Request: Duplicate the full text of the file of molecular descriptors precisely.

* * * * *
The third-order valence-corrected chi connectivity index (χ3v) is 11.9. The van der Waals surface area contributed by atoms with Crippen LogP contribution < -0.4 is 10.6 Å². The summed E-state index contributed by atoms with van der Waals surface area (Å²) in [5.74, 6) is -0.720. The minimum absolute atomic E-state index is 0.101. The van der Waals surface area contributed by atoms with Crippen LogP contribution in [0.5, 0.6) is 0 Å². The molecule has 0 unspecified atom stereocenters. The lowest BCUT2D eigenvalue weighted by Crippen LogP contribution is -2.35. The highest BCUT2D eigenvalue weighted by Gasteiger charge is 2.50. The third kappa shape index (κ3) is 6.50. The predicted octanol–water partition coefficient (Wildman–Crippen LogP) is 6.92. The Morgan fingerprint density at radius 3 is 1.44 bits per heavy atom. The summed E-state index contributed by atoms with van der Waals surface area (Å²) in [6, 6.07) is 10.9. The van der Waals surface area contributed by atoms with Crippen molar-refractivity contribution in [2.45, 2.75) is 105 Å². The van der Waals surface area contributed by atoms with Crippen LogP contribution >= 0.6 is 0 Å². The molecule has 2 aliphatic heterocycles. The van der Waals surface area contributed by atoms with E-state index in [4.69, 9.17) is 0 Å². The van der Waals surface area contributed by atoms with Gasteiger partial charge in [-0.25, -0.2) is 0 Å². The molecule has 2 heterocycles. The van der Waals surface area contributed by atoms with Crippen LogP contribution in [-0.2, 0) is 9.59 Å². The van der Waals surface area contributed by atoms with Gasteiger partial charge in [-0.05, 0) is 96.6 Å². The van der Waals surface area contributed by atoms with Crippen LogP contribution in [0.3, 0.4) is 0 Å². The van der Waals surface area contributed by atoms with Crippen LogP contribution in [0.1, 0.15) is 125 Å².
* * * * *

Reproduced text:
The third-order valence-corrected chi connectivity index (χ3v) is 11.9. The van der Waals surface area contributed by atoms with Crippen LogP contribution < -0.4 is 10.6 Å². The summed E-state index contributed by atoms with van der Waals surface area (Å²) in [5.74, 6) is -0.720. The minimum absolute atomic E-state index is 0.101. The van der Waals surface area contributed by atoms with Crippen LogP contribution in [0.5, 0.6) is 0 Å². The molecule has 0 unspecified atom stereocenters. The lowest BCUT2D eigenvalue weighted by Crippen LogP contribution is -2.35. The highest BCUT2D eigenvalue weighted by Gasteiger charge is 2.50. The third kappa shape index (κ3) is 6.50. The predicted octanol–water partition coefficient (Wildman–Crippen LogP) is 6.92. The Morgan fingerprint density at radius 3 is 1.44 bits per heavy atom. The summed E-state index contributed by atoms with van der Waals surface area (Å²) in [6, 6.07) is 10.9. The van der Waals surface area contributed by atoms with Crippen molar-refractivity contribution in [2.45, 2.75) is 105 Å². The van der Waals surface area contributed by atoms with Crippen LogP contribution >= 0.6 is 0 Å². The molecule has 2 aliphatic heterocycles. The van der Waals surface area contributed by atoms with E-state index in [4.69, 9.17) is 0 Å². The van der Waals surface area contributed by atoms with Gasteiger partial charge in [-0.25, -0.2) is 0 Å². The molecule has 2 heterocycles. The van der Waals surface area contributed by atoms with Crippen LogP contribution in [-0.2, 0) is 9.59 Å². The van der Waals surface area contributed by atoms with Gasteiger partial charge in [-0.05, 0) is 96.6 Å². The van der Waals surface area contributed by atoms with Crippen LogP contribution in [0.3, 0.4) is 0 Å². The van der Waals surface area contributed by atoms with Crippen LogP contribution in [0.1, 0.15) is 125 Å².